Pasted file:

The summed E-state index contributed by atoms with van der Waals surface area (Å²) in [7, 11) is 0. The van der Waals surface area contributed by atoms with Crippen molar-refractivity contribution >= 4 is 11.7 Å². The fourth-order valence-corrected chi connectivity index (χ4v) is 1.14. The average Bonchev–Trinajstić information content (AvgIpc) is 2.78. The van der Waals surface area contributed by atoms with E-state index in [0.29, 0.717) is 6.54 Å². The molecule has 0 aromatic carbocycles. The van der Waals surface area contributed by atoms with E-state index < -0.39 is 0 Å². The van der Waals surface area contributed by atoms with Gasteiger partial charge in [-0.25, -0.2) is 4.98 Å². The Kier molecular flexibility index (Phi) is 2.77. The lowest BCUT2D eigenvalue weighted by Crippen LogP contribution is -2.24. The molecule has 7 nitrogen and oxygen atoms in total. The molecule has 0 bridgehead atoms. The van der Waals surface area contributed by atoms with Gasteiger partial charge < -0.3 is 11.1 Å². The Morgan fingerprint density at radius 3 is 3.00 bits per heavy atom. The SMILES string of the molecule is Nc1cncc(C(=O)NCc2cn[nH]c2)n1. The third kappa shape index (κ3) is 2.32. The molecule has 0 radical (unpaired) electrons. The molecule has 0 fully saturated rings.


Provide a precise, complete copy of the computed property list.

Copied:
The summed E-state index contributed by atoms with van der Waals surface area (Å²) in [7, 11) is 0. The van der Waals surface area contributed by atoms with Crippen molar-refractivity contribution >= 4 is 11.7 Å². The fourth-order valence-corrected chi connectivity index (χ4v) is 1.14. The average Bonchev–Trinajstić information content (AvgIpc) is 2.78. The van der Waals surface area contributed by atoms with E-state index in [0.29, 0.717) is 6.54 Å². The molecule has 0 aromatic carbocycles. The van der Waals surface area contributed by atoms with E-state index < -0.39 is 0 Å². The van der Waals surface area contributed by atoms with Gasteiger partial charge in [-0.25, -0.2) is 4.98 Å². The Kier molecular flexibility index (Phi) is 2.77. The lowest BCUT2D eigenvalue weighted by Crippen LogP contribution is -2.24. The molecule has 7 nitrogen and oxygen atoms in total. The molecule has 0 bridgehead atoms. The van der Waals surface area contributed by atoms with Gasteiger partial charge < -0.3 is 11.1 Å². The Morgan fingerprint density at radius 3 is 3.00 bits per heavy atom. The SMILES string of the molecule is Nc1cncc(C(=O)NCc2cn[nH]c2)n1. The third kappa shape index (κ3) is 2.32. The molecule has 0 radical (unpaired) electrons. The molecule has 0 fully saturated rings.